The world in the late 19th century: A scientist and his team are held as "guests" of Robur on his airship, that he want to use to ensure peace on earth. Peace with all, even if he has to ... See full summary »
Though Genghis Khan eventually sought peace with the West, his death in 1227 AD puts into power his three war-like sons: Sayan, Susdal, and Kin Khan. These sons quickly overrun the city of ... See full summary »
Maria Grazia Spina
Strongman Maciste must battle the one-eyed Cyclops monster that is ravaging the land of Sadok, while at the same time fending off the advances of the evil Queen Capys, who wants to do a little ravaging of her own.
The production had to shut down when the money ran out. James H. Nicholson and Samuel Z. Arkoff were shown rushes from the film and agreed to buy the U.S. distribution rights which gave the producers the money to continue production. With their own Steve Reeves movie (retitled _Goliath and the Barbarians (1959)_) in theatres only five months after the box office sensation _Hercules (1959)_, American International had one of their biggest hits up to that time. See more »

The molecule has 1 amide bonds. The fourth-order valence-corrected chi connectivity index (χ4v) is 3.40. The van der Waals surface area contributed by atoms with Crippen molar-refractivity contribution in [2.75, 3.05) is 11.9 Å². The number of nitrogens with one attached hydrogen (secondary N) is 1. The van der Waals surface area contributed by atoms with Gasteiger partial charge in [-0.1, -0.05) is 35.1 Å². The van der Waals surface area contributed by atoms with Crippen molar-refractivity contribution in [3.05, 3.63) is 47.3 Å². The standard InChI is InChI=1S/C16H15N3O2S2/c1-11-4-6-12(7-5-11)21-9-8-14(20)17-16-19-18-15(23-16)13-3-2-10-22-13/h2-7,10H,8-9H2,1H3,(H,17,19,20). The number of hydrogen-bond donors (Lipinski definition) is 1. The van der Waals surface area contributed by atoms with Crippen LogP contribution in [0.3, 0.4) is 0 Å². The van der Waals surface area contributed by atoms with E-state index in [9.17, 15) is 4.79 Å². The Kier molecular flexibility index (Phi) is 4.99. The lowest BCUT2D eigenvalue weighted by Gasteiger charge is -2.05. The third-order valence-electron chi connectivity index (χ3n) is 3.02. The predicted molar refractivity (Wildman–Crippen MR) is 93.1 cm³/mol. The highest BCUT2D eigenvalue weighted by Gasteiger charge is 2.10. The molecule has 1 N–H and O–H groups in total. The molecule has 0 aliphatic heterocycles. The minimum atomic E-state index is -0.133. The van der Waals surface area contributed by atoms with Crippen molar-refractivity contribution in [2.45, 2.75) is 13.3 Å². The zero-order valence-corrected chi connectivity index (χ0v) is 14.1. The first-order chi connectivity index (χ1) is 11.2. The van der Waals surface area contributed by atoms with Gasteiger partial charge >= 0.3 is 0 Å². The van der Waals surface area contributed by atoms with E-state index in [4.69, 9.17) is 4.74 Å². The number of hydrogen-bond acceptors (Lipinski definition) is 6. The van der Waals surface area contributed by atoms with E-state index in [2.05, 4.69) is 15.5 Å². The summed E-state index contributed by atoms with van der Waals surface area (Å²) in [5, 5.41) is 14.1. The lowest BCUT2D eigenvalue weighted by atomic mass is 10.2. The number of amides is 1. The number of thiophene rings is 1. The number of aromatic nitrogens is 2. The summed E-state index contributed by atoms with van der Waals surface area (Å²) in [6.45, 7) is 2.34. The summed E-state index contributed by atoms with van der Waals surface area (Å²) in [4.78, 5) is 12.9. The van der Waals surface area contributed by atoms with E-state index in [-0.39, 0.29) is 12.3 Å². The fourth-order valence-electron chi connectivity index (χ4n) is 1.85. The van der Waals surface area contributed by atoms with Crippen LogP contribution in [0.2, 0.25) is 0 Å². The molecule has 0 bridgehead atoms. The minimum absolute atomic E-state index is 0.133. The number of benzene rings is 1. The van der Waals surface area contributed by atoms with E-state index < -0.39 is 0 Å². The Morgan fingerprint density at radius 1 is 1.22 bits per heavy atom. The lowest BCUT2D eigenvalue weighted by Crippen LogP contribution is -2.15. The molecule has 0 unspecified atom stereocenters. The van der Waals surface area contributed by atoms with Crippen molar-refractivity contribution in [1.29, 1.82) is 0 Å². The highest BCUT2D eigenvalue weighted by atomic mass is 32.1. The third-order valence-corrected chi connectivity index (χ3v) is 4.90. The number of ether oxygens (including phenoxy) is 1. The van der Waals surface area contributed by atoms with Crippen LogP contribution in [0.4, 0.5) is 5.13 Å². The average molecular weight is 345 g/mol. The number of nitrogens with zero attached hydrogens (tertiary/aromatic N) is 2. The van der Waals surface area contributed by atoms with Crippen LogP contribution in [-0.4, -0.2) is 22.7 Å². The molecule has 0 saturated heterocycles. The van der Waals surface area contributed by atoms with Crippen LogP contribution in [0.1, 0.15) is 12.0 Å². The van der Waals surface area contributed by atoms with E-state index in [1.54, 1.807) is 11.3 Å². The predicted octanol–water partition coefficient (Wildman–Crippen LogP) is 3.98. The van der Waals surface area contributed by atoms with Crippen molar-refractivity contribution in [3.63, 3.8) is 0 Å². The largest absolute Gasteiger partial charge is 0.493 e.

You're very strong, but you don't look like a woodcutter.
Appearances are deceiving.
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It's easy to get these Italian sandal-and-spear movies mixed up, but clearly the best "hero" to emerge from the genre was Steve Reeves. His mere presence elevates a movie from the "also-ran" to the "must-see" status. Reeves looks great in this predictable but lively outing which has him tied between two horses charging in opposite directions. Rather than being pulled apart like a wishbone, Reeves manages to rein them in, and you know something? His powerful physique and straining muscles almost make this seem plausible. The dubbing, as usual, is sloppy, but hey, who's looking at the lips?
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